newyorker). Hedge funds "get paid whether the market goes up or down", reports "Bloomberg" (bloomberg) and they "seem to have the ability to charge whatever they want", writes "Institutional Investor" (institutional).
Do their customers, those who invest into hedge funds, earn stellar results? Nope. "Over the past 10 years, even a conservative portfolio that invested just 60% in the US stock market (S&P 500) and kept 40% in bonds still outperformed the average hedge fund", discloses "MarketWatch" (marketwatch). So, even Joe Sixpack who puts some money into S&P 500 ETFs can do better.
"Why do they make so much?" asks "The New Yorker" (newyorker) and adds: "It’s a competitive industry, and there’s no obvious reason why the normal laws of economics shouldn’t apply," meaning that their fees should follow their meager results.
The "New Yorker" and other commentators explain the extreme high fees partly with the fact that hedge funds don`t cater Joe Sixpack. By law only certain types of investors are allowed to put their money into a hedge fund -- very rich people (the one percent) and large institutional investors, such as pension funds, charitable endowments, and even government investment funds.
I don`t care what billionaires do with their own money, but it is a real scandal that pension funds and charitable endowments, thus institutions which administer the money of other people, spend billions of dollars for hedge funds fees. Why do these institutional investors burn tons of other peoples money, for instance the pensions of their clients, for an industry which performs on average worse than Joe Sixpack? Why does for instance California´s "CalPERS", a huge public employees' retirement system, pay more than $1 billion fees for "external management fees" (twitter). This money is of course not any more available for the pensions of their clients.
"Institutional Investor" author Ashby Monk (institutionalinvestor) complains that pension fund managers, the largest group of hedge fund investors, are too generous with other people`s money (economists know this as the principal-agent-problem). Monk calls this problem a "governance deficiency", in plain English, these pension funds and other public institutions are bad managed and their manager don´t do the best for their clients, the people who`s money they administer. The boards of the pension funds, those who control these huge institutions, "need to recognize that paying $1 billion in external fees per year is completely outrageous. But many don`t", critizes Monk.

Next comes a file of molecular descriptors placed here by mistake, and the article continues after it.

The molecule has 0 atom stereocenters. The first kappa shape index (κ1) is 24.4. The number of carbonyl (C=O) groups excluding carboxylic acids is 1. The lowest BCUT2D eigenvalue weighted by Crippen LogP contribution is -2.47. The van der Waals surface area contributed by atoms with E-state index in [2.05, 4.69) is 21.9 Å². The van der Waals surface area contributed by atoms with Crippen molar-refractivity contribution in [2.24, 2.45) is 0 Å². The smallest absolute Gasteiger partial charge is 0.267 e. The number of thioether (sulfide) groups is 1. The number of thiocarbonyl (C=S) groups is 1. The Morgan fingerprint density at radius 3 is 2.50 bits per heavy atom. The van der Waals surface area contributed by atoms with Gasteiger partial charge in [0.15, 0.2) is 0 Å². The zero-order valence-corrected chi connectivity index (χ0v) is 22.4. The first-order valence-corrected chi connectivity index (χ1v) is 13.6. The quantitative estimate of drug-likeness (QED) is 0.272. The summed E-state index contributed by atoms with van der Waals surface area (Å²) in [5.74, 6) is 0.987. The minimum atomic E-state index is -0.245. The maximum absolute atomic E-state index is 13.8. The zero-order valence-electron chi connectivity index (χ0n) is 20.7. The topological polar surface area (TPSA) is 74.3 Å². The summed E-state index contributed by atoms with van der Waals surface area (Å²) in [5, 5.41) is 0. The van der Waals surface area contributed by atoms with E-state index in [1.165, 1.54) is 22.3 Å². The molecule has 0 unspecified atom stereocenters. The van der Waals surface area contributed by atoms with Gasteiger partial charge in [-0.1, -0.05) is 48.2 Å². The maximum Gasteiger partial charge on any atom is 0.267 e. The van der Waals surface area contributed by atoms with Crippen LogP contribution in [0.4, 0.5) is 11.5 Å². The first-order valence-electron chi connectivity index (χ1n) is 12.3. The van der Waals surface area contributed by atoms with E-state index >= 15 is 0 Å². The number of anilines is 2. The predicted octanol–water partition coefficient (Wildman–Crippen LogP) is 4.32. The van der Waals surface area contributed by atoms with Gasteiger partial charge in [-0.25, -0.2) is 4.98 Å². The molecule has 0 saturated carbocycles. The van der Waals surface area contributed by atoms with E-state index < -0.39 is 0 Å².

Why do billionaires and public servants waste their own and other peoples money to finance a crowd of hedge fund billionaires? The answer is - I believe - the huge reputation of hedge funds. Many people, including billionaires and curators of pension funds, seem to believe that hedge fund managers are gods and can walk over water. Tadas Viskanta, owner of the blog "Abnormal Returns" reports, that at the Skybridge Alternatives Conference - a gathering of hedge fund managers and their groupies -, "host Anthony Scaramucci told attendees that “Mutual funds are the propeller planes…while hedge funds are the fighter jets.”(money).
And in indeed, hedge funds are hyped in the media and treated like rock stars. Journalists are gluing at their lips and are quoting any comment of a hedge fund manager as it would be the epiphany of a messiah. Hedge funds are usually called "smart money" , even that they on average perform worse than Joe Sixpack and usually sell when everybody is selling and buy back when everybody is buying (herding behavior).
This cult around hedge funds reminds me of the Bernard Madoff investment scandal (wikipedia). The Wall Street rogue financier offered modest but steady returns to an exclusive clientele, reports Wikipedia. The fraudster claimed that he - with the use of futures and options - could cushion the returns of the invested money against the market's ups and downs, exactly what hedge funds also claim. Madoff`s clients included banks, hedge funds, charities, universities, and wealthy individuals, including Steven Spielberg, actors Kevin Bacon, Kyra Sedgwick, John Malkovich, and Zsa Zsa Gabor.
Madoff`s customers became victim of their blind trust in celebrities. Anyway, what these super rich people did with there own money is not my business. But it is a scandal that institutional investors like banks, charities and universities handed the money of their clients over to someone they don´t control. Hedge funds may be legal (even that some managers got caught with insider trading), but when administrators of public funds pay hedge funds billions of dollars fees out of the pockets of their customers - this is another scandal!